David Ferrer, the world No. 5, is in the form of his life, dominating his opponents from his side of the tennis court.
Is he about to overtake compatriot Rafael Nadal in the rankings?
Ferrer showed off his sensational form in the Davis Cup final, where he beat world No. 6 Tomas Berdych of the Czech Republic in straight sets 6-2, 6-3, 7-5 to put Spain in with a chance by leveling the weekend results to 2-2.
Unfortunately for Spain they could not win the deciding rubber (Radek Stepanek took that from Nicolas Almagro).
But David Ferrer can be nothing but pleased with his own results—extending his Davis Cup singles record to an extraordinary 23-4.
On a fast hard court that was supposed to favor the Czech players, Ferrer stunned and left Berdych looking down the court wondering how the man known as the Little Beast could both outmaneuver and outplay him.
Ferrer had done the same to Radek Stepanek, now a Czech Republic national hero, two days before, winning 6-3, 6-4, 6-4.
Is he about to stun Rafael Nadal and take over the No. 4 spot in the rankings, and leave Nadal looking at a rank of Spanish No. 2?
This could happen early in 2013 as only 290 points separate the two Spaniards.
South African Airways ATP Rankings
|1 Djokovic, Novak (SRB)||12,920|
|2 Federer, Roger (SUI)||10,265|
|3 Murray, Andy (GBR)||8,000|
|4 Nadal, Rafael (ESP)||6,795|
|5 Ferrer, David (ESP)||6,505 (via ATP.com)|
Nadal has been out with injuries since his shock loss to another Czech—little-known Lukas Rosol—in the 2nd round of Wimbledon. If Nadal doesn't come back in winning form he will fall further in the rankings and Ferrer looks almost certain to take his place.
Ferrer reached the No. 4 ranking in 2008, but he has long lived in the shadow of the 11-time Grand Slam champion fellow Spaniard.
Among the most modest of players, he customarily praises the achievements of Nadal and other players ranked above him.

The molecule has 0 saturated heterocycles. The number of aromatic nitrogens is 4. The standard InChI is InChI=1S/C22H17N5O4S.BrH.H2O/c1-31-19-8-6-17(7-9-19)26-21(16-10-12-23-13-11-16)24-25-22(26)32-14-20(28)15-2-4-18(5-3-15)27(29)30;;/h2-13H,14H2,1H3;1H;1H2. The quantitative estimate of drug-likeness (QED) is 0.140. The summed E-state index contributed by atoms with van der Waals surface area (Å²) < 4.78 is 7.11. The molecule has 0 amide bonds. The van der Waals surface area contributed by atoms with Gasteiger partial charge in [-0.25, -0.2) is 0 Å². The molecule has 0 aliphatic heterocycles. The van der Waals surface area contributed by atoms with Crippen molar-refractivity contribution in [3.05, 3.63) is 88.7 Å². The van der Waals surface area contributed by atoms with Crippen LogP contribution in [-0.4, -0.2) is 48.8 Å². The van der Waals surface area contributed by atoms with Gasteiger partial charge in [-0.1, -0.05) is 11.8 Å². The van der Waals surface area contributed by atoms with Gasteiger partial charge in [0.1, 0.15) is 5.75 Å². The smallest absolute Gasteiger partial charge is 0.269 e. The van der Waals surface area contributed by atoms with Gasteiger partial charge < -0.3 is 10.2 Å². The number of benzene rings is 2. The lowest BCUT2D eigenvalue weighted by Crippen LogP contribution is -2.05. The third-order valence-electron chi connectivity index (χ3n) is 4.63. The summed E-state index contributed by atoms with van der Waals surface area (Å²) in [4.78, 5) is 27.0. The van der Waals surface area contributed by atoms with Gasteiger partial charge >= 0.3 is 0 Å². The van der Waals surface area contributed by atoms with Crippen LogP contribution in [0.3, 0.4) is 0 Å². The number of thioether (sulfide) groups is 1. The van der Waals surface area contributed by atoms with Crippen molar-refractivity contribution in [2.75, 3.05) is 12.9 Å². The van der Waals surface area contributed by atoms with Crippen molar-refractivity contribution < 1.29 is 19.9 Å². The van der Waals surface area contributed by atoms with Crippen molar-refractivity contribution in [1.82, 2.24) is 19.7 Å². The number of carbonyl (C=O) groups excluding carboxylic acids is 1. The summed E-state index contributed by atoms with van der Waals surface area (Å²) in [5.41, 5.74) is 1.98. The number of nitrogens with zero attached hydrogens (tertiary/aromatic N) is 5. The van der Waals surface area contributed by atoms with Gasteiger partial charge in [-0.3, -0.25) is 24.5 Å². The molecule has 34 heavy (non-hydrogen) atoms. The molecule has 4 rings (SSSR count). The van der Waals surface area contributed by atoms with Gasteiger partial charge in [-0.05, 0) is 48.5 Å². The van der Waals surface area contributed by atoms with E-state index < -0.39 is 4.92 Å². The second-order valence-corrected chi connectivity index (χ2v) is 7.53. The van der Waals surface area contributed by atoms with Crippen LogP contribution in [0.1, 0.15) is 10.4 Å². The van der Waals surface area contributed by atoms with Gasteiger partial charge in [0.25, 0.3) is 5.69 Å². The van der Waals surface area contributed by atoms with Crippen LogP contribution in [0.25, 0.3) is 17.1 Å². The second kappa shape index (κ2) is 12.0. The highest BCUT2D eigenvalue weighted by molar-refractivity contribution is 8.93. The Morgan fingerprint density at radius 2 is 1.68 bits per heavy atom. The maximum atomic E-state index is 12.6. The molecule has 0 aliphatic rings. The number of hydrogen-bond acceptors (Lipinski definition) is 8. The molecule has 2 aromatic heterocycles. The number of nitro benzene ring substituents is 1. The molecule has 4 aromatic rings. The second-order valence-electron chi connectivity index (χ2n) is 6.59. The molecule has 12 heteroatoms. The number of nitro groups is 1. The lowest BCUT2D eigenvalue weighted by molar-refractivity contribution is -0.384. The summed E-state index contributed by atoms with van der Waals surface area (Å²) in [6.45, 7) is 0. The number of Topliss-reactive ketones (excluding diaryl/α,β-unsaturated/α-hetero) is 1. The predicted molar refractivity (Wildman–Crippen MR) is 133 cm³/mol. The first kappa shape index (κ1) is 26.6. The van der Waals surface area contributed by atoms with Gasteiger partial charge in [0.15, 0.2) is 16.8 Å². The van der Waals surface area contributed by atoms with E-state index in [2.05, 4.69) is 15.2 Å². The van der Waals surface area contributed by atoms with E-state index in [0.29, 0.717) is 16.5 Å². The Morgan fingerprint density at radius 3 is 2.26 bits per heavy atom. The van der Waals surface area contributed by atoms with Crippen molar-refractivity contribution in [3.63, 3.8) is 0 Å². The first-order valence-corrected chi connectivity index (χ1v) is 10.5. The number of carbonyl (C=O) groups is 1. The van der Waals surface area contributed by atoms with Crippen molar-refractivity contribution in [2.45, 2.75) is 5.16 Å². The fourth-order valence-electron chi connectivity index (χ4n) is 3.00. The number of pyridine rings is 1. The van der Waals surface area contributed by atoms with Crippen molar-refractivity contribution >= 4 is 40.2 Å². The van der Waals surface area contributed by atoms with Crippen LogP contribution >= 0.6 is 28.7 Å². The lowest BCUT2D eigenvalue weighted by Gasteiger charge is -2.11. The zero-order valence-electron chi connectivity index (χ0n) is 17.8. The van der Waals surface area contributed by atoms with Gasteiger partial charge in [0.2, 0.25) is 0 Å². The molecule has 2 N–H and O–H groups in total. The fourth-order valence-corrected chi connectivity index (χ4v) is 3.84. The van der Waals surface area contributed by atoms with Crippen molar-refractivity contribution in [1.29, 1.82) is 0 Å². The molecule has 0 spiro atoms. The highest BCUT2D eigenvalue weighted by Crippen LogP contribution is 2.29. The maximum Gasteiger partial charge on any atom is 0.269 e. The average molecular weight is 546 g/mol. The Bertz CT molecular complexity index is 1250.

Known for his clay court game, he won a title on every surface in 2012. This ability to adapt to all playing conditions will be one of the factors that may help him further his own achievements in 2013.
He won his first Masters 1000 title earlier this month in Paris, and a grand slam is now the milestone for him to play for.
Ferrer has built his game around being a ferocious returner, never giving up on a point, and never letting the last point affect his focus for the next.
At 5’9" he is one of the shortest players on tour, and at 30 years old, also one of the most senior. But neither of those things stand in his way.
What really does stands out is his energy. Despite chasing down every point, he remains a tireless competitor.
He has played six of the last seven weeks, and if the Spanish team captain had been allowed under the rules to play him in the last and final rubber, who knows, he might have taken the Davis Cup home to Spain.
Nadal is reported to be returning to practice this week. Fans will be overjoyed to see him back in the tournaments, as the draw loses some of its lustre when he is absent.
But will he return in his previous fighting form?
With four different players capturing a grand slam in 2012, 2013 is a year where anything can happen. Will it happen for David Ferrer?
If he keeps playing the way he’s been playing, he’s in with a chance.